social / economic benefit
The social-economic benefit refers mainly to the improvement of economic and social conditions, as an increase in education and employment levels. Hence, the term “socio-economic benefits” applies to the advantages offered, thanks to the development of a product or a service, to a target audience, which could indicate the society as a whole or a specific community (Xun 2013). Therefore, to define and measure the benefits different elements need to be taken into consideration: the beneficiaries, the scale of the impact, the scope of the activities and the timing of analysis. As an example, ceteris paribus, the benefits could take into consideration the impacts that the actions have on the target with a short or long-term timeframe, significantly changing the definition of the benefit (Masocha 2016). Hence, also the measurement of the benefits is a complicated analysis which needs to take in consideration different elements at the same time.
Relevance: where and how is the term relevant in the OpenHeritage? (approx. 150 words)
The analysis of the socio-economic benefits of heritage re-use supports the understanding of the impact that adaptive re-use has on the regions and the population (Rudokas 2019). Hence, defining the socio-economic benefits also allows determining the impact that a heritage project has on the wider community. Hence, in OpenHeritage, the benefits should refer to different population groups (district inhabitants, cultural experts, fragile population, etc.), considering only the benefits obtained by the local communities could limit the impact that the project had on a wider community. Besides, the correct definition and measurement of the benefits would allow to understand the most effective models and foster the replication of them.
The term socio-economic benefit refers to all the positive consequences of a specific action. Therefore, the assessment of the socio-economic benefits of the adaptive re-use is crucial for the understanding of the impacts generated by the project. However, the comprehension of the benefits requires a wide multidisciplinary analysis of the services/products. Thus, activities concerning common goods and resources create a variety of spillover effects that are difficult to delimitate. Hence, when analyzing the socio-economic benefit of heritage re-use it shall be taken into consideration elements from different disciplines, sociology, psychology, economics, etc. Some of the aspects that might be taken into consideration among others are:
· Influences on the well-being of individuals and communities, taking into consideration also the effect on the community cohesion.
· Influences on the attractiveness of the place to newcomers, taking in consideration also the possible gentrification process
· Influences on the education level of the community and the possibility of people to access the education systems
· Influences on the environment and the ecosystem, taking in consideration also the effect on energy efficiency and the creation of renewable sources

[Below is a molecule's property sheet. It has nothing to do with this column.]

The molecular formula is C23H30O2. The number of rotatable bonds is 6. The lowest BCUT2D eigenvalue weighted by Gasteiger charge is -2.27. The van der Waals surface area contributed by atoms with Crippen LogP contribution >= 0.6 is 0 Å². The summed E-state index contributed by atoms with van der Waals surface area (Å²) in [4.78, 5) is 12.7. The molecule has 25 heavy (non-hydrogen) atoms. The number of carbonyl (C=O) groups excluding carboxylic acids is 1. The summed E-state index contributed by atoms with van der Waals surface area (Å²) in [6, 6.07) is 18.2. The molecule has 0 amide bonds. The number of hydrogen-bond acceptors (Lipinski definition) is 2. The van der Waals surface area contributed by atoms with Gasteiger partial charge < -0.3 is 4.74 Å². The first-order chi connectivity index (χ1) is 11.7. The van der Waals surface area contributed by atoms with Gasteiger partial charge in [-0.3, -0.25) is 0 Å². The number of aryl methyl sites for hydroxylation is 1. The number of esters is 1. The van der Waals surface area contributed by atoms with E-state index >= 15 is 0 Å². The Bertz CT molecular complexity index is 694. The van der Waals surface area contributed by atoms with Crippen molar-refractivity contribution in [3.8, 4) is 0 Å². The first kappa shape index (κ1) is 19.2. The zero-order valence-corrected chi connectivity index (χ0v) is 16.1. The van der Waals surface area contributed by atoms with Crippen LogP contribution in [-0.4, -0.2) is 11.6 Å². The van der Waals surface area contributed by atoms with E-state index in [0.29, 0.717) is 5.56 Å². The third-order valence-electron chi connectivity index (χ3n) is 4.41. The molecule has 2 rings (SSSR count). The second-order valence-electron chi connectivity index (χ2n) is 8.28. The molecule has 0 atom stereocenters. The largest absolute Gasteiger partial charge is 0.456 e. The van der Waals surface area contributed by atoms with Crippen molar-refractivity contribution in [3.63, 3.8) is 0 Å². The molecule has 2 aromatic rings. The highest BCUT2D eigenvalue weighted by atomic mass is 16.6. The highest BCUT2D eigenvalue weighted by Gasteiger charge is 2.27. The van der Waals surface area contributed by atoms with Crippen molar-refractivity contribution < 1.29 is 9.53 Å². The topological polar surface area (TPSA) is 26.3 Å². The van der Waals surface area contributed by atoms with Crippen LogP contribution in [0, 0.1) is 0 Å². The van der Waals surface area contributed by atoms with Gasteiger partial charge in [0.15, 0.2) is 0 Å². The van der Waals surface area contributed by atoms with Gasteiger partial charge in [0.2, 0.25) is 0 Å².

· Influences on the economic conditions of the place, including the creation of jobs and the capacity building
· Influences on the cultural life of the place and the ability to offer cultural and artistic services and on the heritage values
· Influences on tourism and the ability of the place to attract people, resources, and ideas
· Influences on the attractiveness of the place to business, taking in consideration also the effect on the real estate value
The multidisciplinary approach of the benefits arises issues also related to its measurement, as most of the socio-economic benefits are difficult to estimate. Hence the main discussion relates to the possibility to quantify some of these benefits and give them an economic value (Dalinger 2019). Hence, the discussion can be divided into two different main streams. The first aspect questions how some intangible aspect of the benefit could be measure (Brazier 2016). As an example, it is difficult to measure the benefit generated by clean air or of the mitigation of climate change. The second aspect refers to the possibility to give economic value to no-economic benefits (Arvidson 2013). These additional steps are essential to understand the overall positive or negative impact of a project. However, also, in this case, the definition of social and economic benefits in the economic terms could be complicated. As an example, it is difficult to provide an economic value to saving the life of a person. Hence, the recent debate around the term focuses on defining the boundaries of impact and how they could be measured.
- Dallinger, Bettina, et al. 2019. "Socio-economic benefit and profitability analyses of Austrian hydro storage power plants supporting increasing renewable electricity generation in Central Europe." Renewable and Sustainable Energy Reviews 107: 482-496.
- Ballini, Fabio, and Riccardo Bozzo. 2015. "Air pollution from ships in ports: The socio economic benefit of cold-ironing technology." Research in Transportation Business & Management 17: 92-98.
- Rudokas, Kastytis, et al. 2019. "Valuing the socio-economic benefits of built heritage: Local context and mathematical modeling." Journal of Cultural Heritage 39: 229-237.
- Arvidson, Malin, et al. 2013. "Valuing the social? The nature and controversies of measuring social return on investment (SROI)." Voluntary sector review 4.1: 3-18.
- Brazier, John, et al. 2016. Measuring and valuing health benefits for economic evaluation. OXFORD university press.
- Xun, Zhao, and Zhao Ting. 2003. "The socio-economic benefits of establishing National Geoparks in China." Episodes 26.4: 302-309.
- Masocha, Mhosisi. 2006. "Informal waste harvesting in Victoria Falls town, Zimbabwe: Socio-economic benefits." Habitat International 30.4: 838-848.
Report inappropriate content
Is this content inappropriate?